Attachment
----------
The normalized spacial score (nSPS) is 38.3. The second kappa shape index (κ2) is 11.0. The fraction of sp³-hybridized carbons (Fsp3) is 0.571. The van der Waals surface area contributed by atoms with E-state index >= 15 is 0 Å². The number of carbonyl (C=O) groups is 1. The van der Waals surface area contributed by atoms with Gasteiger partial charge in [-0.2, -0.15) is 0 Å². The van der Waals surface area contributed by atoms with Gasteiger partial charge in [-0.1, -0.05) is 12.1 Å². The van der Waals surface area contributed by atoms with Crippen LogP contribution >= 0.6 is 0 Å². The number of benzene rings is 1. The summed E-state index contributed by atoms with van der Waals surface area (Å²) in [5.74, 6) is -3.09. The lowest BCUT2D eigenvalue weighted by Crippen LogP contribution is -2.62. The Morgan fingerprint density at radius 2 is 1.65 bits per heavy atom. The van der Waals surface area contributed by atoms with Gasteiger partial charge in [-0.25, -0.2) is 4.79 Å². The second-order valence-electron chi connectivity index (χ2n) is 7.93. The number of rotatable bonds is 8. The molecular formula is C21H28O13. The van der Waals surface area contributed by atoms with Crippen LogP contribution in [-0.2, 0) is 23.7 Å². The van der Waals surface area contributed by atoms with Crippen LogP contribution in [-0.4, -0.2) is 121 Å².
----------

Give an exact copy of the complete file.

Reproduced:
The normalized spacial score (nSPS) is 38.3. The second kappa shape index (κ2) is 11.0. The fraction of sp³-hybridized carbons (Fsp3) is 0.571. The van der Waals surface area contributed by atoms with E-state index >= 15 is 0 Å². The number of carbonyl (C=O) groups is 1. The van der Waals surface area contributed by atoms with Gasteiger partial charge in [-0.2, -0.15) is 0 Å². The van der Waals surface area contributed by atoms with Gasteiger partial charge in [-0.1, -0.05) is 12.1 Å². The van der Waals surface area contributed by atoms with Crippen LogP contribution >= 0.6 is 0 Å². The number of benzene rings is 1. The summed E-state index contributed by atoms with van der Waals surface area (Å²) in [5.74, 6) is -3.09. The lowest BCUT2D eigenvalue weighted by Crippen LogP contribution is -2.62. The Morgan fingerprint density at radius 2 is 1.65 bits per heavy atom. The van der Waals surface area contributed by atoms with Gasteiger partial charge in [-0.25, -0.2) is 4.79 Å². The second-order valence-electron chi connectivity index (χ2n) is 7.93. The number of rotatable bonds is 8. The molecular formula is C21H28O13. The van der Waals surface area contributed by atoms with Crippen LogP contribution in [-0.2, 0) is 23.7 Å². The van der Waals surface area contributed by atoms with Crippen LogP contribution in [-0.4, -0.2) is 121 Å².